Analysis of fluid separation in microfluidic T-channels

Xiangdong Xue, Mayur K. Patel, Maiwenn Kersaudy-Kerhoas, Marc P. Y. Desmulliez, Chris Bailey, David Topham

Research output: Contribution to journalArticlepeer-review

35 Citations (Scopus)


The behaviour of a fluid, which may contain particle suspensions, flowing in micro-dimensional channels is governed by both viscous and surface tension forces as well as high shear rates and geometric effects such as bifurcations, constriction, and high surface-to-volume ratio. This paper discusses some of the key design factors affecting fluid behaviour in micro-engineered products containing a main channel, constriction and side channel bifurcations. Differences in fluid behaviour at the macro and micro-scales are discussed. The dynamic bulk fluid behaviour is characterised in terms of: (i) fluid properties, (ii) governing physics and (iii) microchannel geometric features.

At this stage of the analysis the fluids are assumed to be Newtonian and single phase, where any particle suspension is represented through a bulk density and viscosity. Based on these assumptions Computational Fluid Dynamics (CFD) is used to investigate the effect of both product inlet and outlet boundary conditions on the bulk flow behaviour. Discussions are provided on how these boundary conditions can affect particle separation efficiency. In particular, the so called pull-design whereby the fluid is pulled out of the device at the outlet, is shown to offer better performance compared to the mode of operation where the fluid is pushed into the device at the inlet. It is also observed that increasing the pressure at the outlet of the main channel can achieve a balanced flow rate ratio which leads to a uniform separation performance among all bifurcations. (C) 2011 Elsevier Inc. All rights reserved.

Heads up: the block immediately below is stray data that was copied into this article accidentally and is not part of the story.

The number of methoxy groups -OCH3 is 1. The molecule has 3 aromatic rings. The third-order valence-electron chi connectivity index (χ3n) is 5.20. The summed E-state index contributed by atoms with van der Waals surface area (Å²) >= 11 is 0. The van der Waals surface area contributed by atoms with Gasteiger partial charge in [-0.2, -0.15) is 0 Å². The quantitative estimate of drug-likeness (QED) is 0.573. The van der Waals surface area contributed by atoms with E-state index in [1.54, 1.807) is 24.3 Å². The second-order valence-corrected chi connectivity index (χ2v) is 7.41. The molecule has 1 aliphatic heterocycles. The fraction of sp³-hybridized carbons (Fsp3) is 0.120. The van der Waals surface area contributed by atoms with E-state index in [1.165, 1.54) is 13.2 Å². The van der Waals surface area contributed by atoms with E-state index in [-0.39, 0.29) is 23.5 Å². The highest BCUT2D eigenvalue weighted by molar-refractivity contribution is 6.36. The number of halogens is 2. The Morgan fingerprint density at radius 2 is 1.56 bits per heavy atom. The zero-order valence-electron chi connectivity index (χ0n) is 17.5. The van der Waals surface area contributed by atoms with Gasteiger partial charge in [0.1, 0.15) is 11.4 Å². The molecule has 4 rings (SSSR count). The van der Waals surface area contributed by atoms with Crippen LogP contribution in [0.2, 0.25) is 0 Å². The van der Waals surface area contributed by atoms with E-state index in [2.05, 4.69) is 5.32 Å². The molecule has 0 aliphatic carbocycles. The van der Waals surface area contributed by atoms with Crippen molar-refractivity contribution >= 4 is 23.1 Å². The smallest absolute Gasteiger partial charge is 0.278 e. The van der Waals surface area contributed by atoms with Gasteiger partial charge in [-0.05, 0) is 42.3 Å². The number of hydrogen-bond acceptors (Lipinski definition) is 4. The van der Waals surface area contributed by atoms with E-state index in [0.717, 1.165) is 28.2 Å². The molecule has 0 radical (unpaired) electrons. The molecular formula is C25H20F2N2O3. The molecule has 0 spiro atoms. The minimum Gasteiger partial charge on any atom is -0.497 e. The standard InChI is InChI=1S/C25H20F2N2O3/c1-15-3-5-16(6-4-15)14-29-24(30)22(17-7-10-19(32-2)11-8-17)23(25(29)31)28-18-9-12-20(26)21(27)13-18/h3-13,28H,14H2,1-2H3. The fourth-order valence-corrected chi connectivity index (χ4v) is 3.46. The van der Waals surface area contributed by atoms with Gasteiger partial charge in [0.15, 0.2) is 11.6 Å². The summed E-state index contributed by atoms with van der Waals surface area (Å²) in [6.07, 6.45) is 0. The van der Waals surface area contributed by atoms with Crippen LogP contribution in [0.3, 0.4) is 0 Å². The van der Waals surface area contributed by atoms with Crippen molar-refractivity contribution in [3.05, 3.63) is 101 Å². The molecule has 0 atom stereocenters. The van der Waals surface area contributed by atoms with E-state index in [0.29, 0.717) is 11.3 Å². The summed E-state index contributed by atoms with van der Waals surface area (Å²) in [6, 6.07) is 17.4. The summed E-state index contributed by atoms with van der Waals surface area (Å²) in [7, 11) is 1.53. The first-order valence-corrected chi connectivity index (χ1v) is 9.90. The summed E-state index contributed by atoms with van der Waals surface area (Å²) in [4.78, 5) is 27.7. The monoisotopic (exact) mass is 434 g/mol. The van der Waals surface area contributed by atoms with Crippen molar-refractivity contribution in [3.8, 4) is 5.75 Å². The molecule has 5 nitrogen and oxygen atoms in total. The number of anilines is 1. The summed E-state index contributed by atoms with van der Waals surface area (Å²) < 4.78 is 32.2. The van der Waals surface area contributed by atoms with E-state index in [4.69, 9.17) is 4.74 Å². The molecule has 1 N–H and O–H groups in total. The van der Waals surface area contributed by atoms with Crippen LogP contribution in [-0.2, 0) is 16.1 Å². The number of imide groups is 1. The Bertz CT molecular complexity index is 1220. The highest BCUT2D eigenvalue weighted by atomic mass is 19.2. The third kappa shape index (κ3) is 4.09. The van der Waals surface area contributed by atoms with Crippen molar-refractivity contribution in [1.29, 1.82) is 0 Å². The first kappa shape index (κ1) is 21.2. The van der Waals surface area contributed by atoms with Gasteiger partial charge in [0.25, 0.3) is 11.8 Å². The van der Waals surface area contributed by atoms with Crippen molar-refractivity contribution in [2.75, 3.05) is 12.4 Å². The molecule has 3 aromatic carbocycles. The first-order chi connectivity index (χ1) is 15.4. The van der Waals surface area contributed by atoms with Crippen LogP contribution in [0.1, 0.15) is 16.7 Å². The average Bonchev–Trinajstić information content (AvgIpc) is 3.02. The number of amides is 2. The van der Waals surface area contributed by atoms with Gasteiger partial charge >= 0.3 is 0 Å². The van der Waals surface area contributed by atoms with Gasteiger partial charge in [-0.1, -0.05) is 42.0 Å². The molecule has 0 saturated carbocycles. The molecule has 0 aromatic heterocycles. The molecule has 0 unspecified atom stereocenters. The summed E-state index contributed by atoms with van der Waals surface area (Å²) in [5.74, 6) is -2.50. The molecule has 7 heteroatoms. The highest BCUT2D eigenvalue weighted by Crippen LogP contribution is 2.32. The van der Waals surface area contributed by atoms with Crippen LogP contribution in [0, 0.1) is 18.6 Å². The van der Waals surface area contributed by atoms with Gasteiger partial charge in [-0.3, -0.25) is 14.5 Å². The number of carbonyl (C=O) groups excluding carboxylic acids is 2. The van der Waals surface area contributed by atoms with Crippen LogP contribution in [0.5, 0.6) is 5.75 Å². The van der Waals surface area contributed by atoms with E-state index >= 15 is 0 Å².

Original languageEnglish
Pages (from-to)743-755
Number of pages13
JournalApplied Mathematical Modelling
Issue number2
Publication statusPublished - Feb 2012


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